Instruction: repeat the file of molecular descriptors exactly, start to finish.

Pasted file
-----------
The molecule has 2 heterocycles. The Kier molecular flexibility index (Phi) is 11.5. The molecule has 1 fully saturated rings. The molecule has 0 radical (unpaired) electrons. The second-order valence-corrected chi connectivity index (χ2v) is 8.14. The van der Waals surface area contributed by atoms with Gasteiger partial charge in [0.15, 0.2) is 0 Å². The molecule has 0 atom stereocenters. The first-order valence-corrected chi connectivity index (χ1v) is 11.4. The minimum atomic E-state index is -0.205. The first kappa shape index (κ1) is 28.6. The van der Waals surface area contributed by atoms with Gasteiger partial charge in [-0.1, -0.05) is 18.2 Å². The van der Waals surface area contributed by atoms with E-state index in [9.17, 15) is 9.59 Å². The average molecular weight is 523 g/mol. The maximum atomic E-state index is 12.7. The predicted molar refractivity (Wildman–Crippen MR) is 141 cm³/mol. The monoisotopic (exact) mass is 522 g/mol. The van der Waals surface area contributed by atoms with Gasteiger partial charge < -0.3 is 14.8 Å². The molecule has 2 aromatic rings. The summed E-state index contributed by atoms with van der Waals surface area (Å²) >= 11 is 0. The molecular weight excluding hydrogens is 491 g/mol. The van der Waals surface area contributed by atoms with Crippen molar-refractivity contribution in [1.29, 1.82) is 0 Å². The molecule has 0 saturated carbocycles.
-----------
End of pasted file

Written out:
The molecule has 2 heterocycles. The Kier molecular flexibility index (Phi) is 11.5. The molecule has 1 fully saturated rings. The molecule has 0 radical (unpaired) electrons. The second-order valence-corrected chi connectivity index (χ2v) is 8.14. The van der Waals surface area contributed by atoms with Gasteiger partial charge in [0.15, 0.2) is 0 Å². The molecule has 0 atom stereocenters. The first-order valence-corrected chi connectivity index (χ1v) is 11.4. The minimum atomic E-state index is -0.205. The first kappa shape index (κ1) is 28.6. The van der Waals surface area contributed by atoms with Gasteiger partial charge in [-0.1, -0.05) is 18.2 Å². The van der Waals surface area contributed by atoms with E-state index in [9.17, 15) is 9.59 Å². The average molecular weight is 523 g/mol. The maximum atomic E-state index is 12.7. The predicted molar refractivity (Wildman–Crippen MR) is 141 cm³/mol. The monoisotopic (exact) mass is 522 g/mol. The van der Waals surface area contributed by atoms with Gasteiger partial charge < -0.3 is 14.8 Å². The molecule has 2 aromatic rings. The summed E-state index contributed by atoms with van der Waals surface area (Å²) >= 11 is 0. The molecular weight excluding hydrogens is 491 g/mol. The van der Waals surface area contributed by atoms with Crippen molar-refractivity contribution in [1.29, 1.82) is 0 Å². The molecule has 0 saturated carbocycles.